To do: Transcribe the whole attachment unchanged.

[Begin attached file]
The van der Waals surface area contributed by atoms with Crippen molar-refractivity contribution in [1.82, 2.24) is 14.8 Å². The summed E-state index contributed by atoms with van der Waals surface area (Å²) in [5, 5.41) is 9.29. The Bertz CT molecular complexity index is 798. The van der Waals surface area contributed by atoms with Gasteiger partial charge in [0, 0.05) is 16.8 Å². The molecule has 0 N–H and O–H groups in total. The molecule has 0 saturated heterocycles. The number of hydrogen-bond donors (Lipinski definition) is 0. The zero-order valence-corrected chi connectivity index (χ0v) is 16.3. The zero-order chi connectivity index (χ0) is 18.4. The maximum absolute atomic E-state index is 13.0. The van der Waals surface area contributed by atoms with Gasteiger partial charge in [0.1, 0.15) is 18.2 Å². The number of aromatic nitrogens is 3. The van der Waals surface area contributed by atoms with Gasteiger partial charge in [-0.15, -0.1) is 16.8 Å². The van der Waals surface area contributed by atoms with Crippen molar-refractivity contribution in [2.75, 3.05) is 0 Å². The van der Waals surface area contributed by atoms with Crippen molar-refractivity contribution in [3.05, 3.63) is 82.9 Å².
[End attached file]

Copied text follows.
The van der Waals surface area contributed by atoms with Crippen molar-refractivity contribution in [1.82, 2.24) is 14.8 Å². The summed E-state index contributed by atoms with van der Waals surface area (Å²) in [5, 5.41) is 9.29. The Bertz CT molecular complexity index is 798. The van der Waals surface area contributed by atoms with Gasteiger partial charge in [0, 0.05) is 16.8 Å². The molecule has 0 N–H and O–H groups in total. The molecule has 0 saturated heterocycles. The number of hydrogen-bond donors (Lipinski definition) is 0. The zero-order valence-corrected chi connectivity index (χ0v) is 16.3. The zero-order chi connectivity index (χ0) is 18.4. The maximum absolute atomic E-state index is 13.0. The van der Waals surface area contributed by atoms with Gasteiger partial charge in [0.1, 0.15) is 18.2 Å². The number of aromatic nitrogens is 3. The van der Waals surface area contributed by atoms with Gasteiger partial charge in [-0.15, -0.1) is 16.8 Å². The van der Waals surface area contributed by atoms with Crippen molar-refractivity contribution in [2.75, 3.05) is 0 Å². The van der Waals surface area contributed by atoms with Crippen molar-refractivity contribution in [3.05, 3.63) is 82.9 Å².